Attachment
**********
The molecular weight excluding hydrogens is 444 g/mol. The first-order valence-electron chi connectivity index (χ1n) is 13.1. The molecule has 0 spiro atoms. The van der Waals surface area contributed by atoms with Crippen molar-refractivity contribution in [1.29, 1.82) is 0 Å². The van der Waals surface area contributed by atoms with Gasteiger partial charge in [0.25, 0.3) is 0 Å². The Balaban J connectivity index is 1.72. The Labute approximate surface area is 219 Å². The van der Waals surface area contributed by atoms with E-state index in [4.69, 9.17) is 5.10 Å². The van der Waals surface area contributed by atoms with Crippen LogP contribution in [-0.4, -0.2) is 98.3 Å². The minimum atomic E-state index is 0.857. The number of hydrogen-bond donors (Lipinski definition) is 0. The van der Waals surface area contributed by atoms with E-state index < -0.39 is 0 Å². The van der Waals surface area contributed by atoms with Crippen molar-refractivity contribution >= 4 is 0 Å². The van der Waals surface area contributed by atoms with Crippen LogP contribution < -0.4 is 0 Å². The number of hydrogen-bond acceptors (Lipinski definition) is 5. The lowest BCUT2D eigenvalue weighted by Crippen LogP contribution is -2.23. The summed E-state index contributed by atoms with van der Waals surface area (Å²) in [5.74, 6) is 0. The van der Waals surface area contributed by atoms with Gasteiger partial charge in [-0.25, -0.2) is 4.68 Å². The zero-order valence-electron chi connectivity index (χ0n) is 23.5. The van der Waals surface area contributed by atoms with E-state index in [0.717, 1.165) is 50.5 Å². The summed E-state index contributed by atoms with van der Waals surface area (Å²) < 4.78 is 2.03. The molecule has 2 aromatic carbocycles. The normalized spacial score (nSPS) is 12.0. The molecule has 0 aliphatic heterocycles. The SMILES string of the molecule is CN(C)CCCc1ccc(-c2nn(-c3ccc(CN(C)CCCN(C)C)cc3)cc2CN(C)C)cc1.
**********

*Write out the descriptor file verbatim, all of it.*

The molecular weight excluding hydrogens is 444 g/mol. The first-order valence-electron chi connectivity index (χ1n) is 13.1. The molecule has 0 spiro atoms. The van der Waals surface area contributed by atoms with Crippen molar-refractivity contribution in [1.29, 1.82) is 0 Å². The van der Waals surface area contributed by atoms with Gasteiger partial charge in [0.25, 0.3) is 0 Å². The Balaban J connectivity index is 1.72. The Labute approximate surface area is 219 Å². The van der Waals surface area contributed by atoms with E-state index in [4.69, 9.17) is 5.10 Å². The van der Waals surface area contributed by atoms with Crippen LogP contribution in [-0.4, -0.2) is 98.3 Å². The minimum atomic E-state index is 0.857. The number of hydrogen-bond donors (Lipinski definition) is 0. The van der Waals surface area contributed by atoms with E-state index < -0.39 is 0 Å². The van der Waals surface area contributed by atoms with Crippen molar-refractivity contribution >= 4 is 0 Å². The van der Waals surface area contributed by atoms with Crippen LogP contribution < -0.4 is 0 Å². The number of hydrogen-bond acceptors (Lipinski definition) is 5. The lowest BCUT2D eigenvalue weighted by Crippen LogP contribution is -2.23. The summed E-state index contributed by atoms with van der Waals surface area (Å²) in [5.74, 6) is 0. The van der Waals surface area contributed by atoms with Gasteiger partial charge in [-0.25, -0.2) is 4.68 Å². The zero-order valence-electron chi connectivity index (χ0n) is 23.5. The van der Waals surface area contributed by atoms with E-state index in [0.717, 1.165) is 50.5 Å². The summed E-state index contributed by atoms with van der Waals surface area (Å²) < 4.78 is 2.03. The molecule has 2 aromatic carbocycles. The normalized spacial score (nSPS) is 12.0. The molecule has 0 aliphatic heterocycles. The SMILES string of the molecule is CN(C)CCCc1ccc(-c2nn(-c3ccc(CN(C)CCCN(C)C)cc3)cc2CN(C)C)cc1.